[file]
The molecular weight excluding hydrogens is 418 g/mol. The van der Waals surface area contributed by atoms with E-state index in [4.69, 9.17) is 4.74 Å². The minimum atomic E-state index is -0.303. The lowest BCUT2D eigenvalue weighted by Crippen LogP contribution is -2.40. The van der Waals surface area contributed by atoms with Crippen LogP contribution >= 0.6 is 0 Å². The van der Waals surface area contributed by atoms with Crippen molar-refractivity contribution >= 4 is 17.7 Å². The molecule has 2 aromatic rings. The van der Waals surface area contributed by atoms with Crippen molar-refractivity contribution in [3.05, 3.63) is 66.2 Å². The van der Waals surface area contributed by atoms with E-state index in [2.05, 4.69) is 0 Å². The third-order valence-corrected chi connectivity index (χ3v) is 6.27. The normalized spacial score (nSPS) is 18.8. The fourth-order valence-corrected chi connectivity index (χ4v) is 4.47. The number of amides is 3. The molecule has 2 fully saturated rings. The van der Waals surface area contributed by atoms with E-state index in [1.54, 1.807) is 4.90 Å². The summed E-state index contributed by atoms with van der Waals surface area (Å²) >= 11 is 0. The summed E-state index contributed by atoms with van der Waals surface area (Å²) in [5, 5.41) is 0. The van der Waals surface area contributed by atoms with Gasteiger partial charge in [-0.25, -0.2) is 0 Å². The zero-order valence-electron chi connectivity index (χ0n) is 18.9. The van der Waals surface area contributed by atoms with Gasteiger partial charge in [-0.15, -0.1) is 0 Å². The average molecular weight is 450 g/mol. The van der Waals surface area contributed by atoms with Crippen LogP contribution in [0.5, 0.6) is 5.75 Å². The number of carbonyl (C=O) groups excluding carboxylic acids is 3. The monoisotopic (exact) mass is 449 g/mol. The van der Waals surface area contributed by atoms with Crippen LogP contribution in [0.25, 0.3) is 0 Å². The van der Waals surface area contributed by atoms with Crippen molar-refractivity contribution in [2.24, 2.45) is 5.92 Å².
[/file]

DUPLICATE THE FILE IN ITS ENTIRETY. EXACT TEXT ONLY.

The molecular weight excluding hydrogens is 418 g/mol. The van der Waals surface area contributed by atoms with E-state index in [4.69, 9.17) is 4.74 Å². The minimum atomic E-state index is -0.303. The lowest BCUT2D eigenvalue weighted by Crippen LogP contribution is -2.40. The van der Waals surface area contributed by atoms with Crippen LogP contribution >= 0.6 is 0 Å². The van der Waals surface area contributed by atoms with Crippen molar-refractivity contribution >= 4 is 17.7 Å². The molecule has 2 aromatic rings. The van der Waals surface area contributed by atoms with Crippen molar-refractivity contribution in [3.05, 3.63) is 66.2 Å². The van der Waals surface area contributed by atoms with E-state index in [2.05, 4.69) is 0 Å². The third-order valence-corrected chi connectivity index (χ3v) is 6.27. The normalized spacial score (nSPS) is 18.8. The fourth-order valence-corrected chi connectivity index (χ4v) is 4.47. The number of amides is 3. The molecule has 2 fully saturated rings. The van der Waals surface area contributed by atoms with E-state index in [1.54, 1.807) is 4.90 Å². The summed E-state index contributed by atoms with van der Waals surface area (Å²) >= 11 is 0. The summed E-state index contributed by atoms with van der Waals surface area (Å²) in [5, 5.41) is 0. The van der Waals surface area contributed by atoms with Gasteiger partial charge in [-0.25, -0.2) is 0 Å². The zero-order valence-electron chi connectivity index (χ0n) is 18.9. The van der Waals surface area contributed by atoms with Gasteiger partial charge in [-0.15, -0.1) is 0 Å². The average molecular weight is 450 g/mol. The van der Waals surface area contributed by atoms with Crippen LogP contribution in [0.5, 0.6) is 5.75 Å². The number of carbonyl (C=O) groups excluding carboxylic acids is 3. The monoisotopic (exact) mass is 449 g/mol. The van der Waals surface area contributed by atoms with Crippen LogP contribution in [0.25, 0.3) is 0 Å². The van der Waals surface area contributed by atoms with Crippen molar-refractivity contribution in [2.24, 2.45) is 5.92 Å².